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'And the cry was "No Defenders"'
The Museum of Scottish Football at Hampden Park, Glasgow


Stuart Baird

 

Capturing the passion and the clichés of football is only part of the aim for Scotland's national football museum. The development of the game in Scotland and the highs and lows of the fans go along with football as social history. Museum director Ged O'Brien was concerned with ensuring that the museum both gave a broad view of the Scottish game and could hold the attention of those with only a passing interest.

The museum itself is a work in progress. When I spoke to O'Brien he stressed the continued work of researchers in developing and fine-tuning the museum, and suggested it would take 150 years to establish it within Scottish culture. O'Brien wasn't holding back at the opening of the museum on Thursday 24th May, stating "'Our main aim with the museum is to successfully prove to the football public that Scotland is the most important football team, the most important football nation on earth."

Given the present international standing of the game in Scotland and the pessimism that follows Scottish teams abroad I thought this a breath of fresh air. Perhaps O'Brien is the last paid-up member of Ally's tartan army.

The exhibits flow from a history of the game, the media, fans and an exhibition of photographs. The trinkets on display are wide-ranging, from the first international cap and the Scottish Cup to veteran commentator Archie McPherson's famous sheepskin coat and BBC pundit Gordon Smith's tactics table. Accompanying the exhibits are the stories behind them, and it is here that the visitor finds many amusing anecdotes and pub statistics. A match report from the world's first international noted the innovative style of the Scottish game. Rather than dribbling with the ball until tackled as the English did, the Scots on occasion had the notion of passing the ball to a teammate. Ron Manager would have been proud.

While the impact of Scottish teams may be minimal on the game today, reading the exploits of the teams in the late 50's and 60's brought a lump to my throat. Hibernian reached the semi-final of the European Cup in 1955-56, Rangers were the first British team to reach a European final in 1961, Rangers and Celtic were in the finals of the European Cup and Cup Winners' Cup in 1967 - Celtic winning and Rangers losing. Scotland's two other representatives had successful runs that year with Kilmarnock reaching the semi-finals of the Fairs Cup and Dundee United beating Barcelona home and away earlier in the same tournament.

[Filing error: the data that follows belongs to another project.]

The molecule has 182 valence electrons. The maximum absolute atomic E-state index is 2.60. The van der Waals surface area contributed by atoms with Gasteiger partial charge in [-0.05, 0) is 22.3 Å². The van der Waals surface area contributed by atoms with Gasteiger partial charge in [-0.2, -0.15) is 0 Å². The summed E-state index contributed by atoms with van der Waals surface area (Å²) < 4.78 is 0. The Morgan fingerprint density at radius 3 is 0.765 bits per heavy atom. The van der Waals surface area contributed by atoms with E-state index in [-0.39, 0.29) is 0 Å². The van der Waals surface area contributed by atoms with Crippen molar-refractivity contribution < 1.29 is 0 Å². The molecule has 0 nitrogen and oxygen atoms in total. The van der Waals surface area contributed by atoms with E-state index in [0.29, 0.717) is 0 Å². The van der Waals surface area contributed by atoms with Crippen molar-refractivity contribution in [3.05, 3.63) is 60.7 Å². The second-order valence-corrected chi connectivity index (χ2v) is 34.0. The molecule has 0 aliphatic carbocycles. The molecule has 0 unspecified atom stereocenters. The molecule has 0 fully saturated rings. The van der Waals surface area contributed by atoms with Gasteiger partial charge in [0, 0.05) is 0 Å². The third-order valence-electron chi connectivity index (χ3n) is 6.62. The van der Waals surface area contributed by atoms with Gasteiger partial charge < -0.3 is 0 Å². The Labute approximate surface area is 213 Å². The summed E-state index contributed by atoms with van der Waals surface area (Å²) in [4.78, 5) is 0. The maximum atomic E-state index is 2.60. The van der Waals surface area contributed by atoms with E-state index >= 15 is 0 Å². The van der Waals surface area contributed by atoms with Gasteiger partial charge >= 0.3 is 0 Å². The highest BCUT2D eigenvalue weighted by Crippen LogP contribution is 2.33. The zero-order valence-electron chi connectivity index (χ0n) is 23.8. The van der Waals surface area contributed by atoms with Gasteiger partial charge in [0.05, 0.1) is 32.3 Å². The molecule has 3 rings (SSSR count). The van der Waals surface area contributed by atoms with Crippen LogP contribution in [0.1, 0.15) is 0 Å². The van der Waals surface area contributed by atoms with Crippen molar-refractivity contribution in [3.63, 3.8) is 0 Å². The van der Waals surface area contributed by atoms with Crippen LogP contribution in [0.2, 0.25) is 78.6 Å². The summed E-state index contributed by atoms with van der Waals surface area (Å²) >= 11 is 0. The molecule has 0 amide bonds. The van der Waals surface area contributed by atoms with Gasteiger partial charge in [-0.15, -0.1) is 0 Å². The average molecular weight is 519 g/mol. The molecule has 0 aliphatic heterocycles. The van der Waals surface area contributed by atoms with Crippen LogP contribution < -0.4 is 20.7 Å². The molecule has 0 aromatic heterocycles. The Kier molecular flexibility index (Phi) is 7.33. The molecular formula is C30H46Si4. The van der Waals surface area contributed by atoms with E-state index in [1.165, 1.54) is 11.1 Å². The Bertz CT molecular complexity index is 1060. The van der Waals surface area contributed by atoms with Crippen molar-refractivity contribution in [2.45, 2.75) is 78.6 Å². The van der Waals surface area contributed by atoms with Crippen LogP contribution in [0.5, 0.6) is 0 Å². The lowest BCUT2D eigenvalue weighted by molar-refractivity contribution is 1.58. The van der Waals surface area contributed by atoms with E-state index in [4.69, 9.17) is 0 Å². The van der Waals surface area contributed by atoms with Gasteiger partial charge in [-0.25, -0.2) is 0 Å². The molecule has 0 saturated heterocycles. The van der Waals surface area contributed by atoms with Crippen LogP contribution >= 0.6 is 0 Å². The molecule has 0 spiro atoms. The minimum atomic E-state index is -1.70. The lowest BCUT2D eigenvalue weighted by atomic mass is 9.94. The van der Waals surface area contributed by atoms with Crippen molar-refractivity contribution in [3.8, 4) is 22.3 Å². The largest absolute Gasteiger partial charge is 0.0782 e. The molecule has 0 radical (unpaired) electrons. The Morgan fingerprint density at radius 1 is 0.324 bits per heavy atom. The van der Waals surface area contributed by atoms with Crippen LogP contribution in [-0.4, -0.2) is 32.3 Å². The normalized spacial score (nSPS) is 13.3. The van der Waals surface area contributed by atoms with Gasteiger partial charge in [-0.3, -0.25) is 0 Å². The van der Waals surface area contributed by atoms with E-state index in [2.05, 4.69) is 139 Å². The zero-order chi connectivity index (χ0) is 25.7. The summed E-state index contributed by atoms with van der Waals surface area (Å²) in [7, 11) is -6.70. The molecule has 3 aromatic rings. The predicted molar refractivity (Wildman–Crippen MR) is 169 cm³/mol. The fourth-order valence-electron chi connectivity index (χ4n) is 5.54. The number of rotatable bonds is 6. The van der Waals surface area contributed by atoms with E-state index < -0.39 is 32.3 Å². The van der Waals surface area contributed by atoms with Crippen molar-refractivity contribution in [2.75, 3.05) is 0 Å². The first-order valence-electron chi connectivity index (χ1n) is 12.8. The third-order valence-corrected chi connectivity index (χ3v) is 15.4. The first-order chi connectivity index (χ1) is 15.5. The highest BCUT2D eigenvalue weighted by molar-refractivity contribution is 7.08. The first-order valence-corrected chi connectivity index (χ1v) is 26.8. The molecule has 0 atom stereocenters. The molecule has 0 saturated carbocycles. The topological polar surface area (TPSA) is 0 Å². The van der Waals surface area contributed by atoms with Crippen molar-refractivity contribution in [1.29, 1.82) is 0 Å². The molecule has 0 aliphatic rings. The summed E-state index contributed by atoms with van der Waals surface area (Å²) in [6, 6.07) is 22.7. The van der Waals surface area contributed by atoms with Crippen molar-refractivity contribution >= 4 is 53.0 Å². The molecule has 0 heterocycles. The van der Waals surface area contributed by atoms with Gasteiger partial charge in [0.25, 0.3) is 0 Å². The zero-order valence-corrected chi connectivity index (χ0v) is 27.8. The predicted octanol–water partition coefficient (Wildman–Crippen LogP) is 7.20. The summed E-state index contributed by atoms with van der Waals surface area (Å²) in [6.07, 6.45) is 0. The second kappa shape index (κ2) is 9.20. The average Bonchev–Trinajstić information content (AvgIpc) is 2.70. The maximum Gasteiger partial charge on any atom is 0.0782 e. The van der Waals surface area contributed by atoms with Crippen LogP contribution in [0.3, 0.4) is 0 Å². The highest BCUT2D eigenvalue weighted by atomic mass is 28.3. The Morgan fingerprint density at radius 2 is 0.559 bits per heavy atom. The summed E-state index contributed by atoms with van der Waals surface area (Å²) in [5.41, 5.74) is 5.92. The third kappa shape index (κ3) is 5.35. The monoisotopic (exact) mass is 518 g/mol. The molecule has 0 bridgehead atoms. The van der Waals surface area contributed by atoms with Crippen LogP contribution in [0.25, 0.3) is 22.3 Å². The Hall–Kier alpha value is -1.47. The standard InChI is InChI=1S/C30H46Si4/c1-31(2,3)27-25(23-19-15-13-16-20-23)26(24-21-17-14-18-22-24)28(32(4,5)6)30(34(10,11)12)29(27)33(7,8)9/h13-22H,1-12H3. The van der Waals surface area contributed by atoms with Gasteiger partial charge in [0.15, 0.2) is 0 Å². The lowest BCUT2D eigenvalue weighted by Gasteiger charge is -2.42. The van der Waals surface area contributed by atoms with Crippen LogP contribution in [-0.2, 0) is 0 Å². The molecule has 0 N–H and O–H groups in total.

Football hooliganism is illustrated through the pitch invasions of 1972,'77 and '80. Rangers fans clash with Franco's police in Barcelona, the Tartan Army riot at Wembley and Celtic and Rangers stage a pitch invasion after the Scottish Cup final. Here, the inability to go beyond the basic events suggests that the museum does not have much of an analysis of social history. The reaction against hooliganism in the reformed tartan army is noted along with the goodwill they generate abroad. Of course such a laid-back attitude is a reflection of the lack of ambition within the Scottish international team. When the team isn't expected to win anything it's hard to get worked up.

This can be contrasted with the reaction to perhaps the last time Scotland tried to face the world as equals in Argentina during 1978, when the poor results on the pitch provoked outrage from the supporters off it. Perhaps Archie Gemmill's goal and the face-saving victory against the Dutch were Scotland's first steps towards its present position as a nation of gallant losers.

It is in the domestic game that the contest between different teams and fans generates the spark that is at the heart of football. The museum displays a number of fanzines and displays two Old Firm T-shirts: "The future's bright, the future's orange", from Rangers' Scottish Cup final victory in 2000, and "The Cry Was No Defenders" from Celtic's 6-2 win over Rangers in the league the following season. (The former uses an advertising slogan to play on the association between Rangers and Orangeism, while the latter is a mischievious play on the Orange anthem, "No Surrender").

The staff in the museum were quite talkative and interested in what the public had to say. A curator quizzed me on whether I was offended and remarked that they would be watching that part of the exhibit for the public's reaction. As the role of a set of fans is to offend the opposition, I suggested that being offended was part and parcel of being a football fan. There is even something to be admired in the creativity of the insults opposing fans can come up with.

While I enjoyed visiting the museum it was clear that it wasn't finished, some areas did not have their displays developed, and as a whole it didn't have the sense of scale to make you feel that Scotland was the world's most important footballing nation. Most of all though I was disappointed that they didn't have on display the coin that an irate Celtic fan skelped off referee Hugh Dallas' head during Rangers' championship-winning victory at Celtic Park in 1999. That would have been a display.


 

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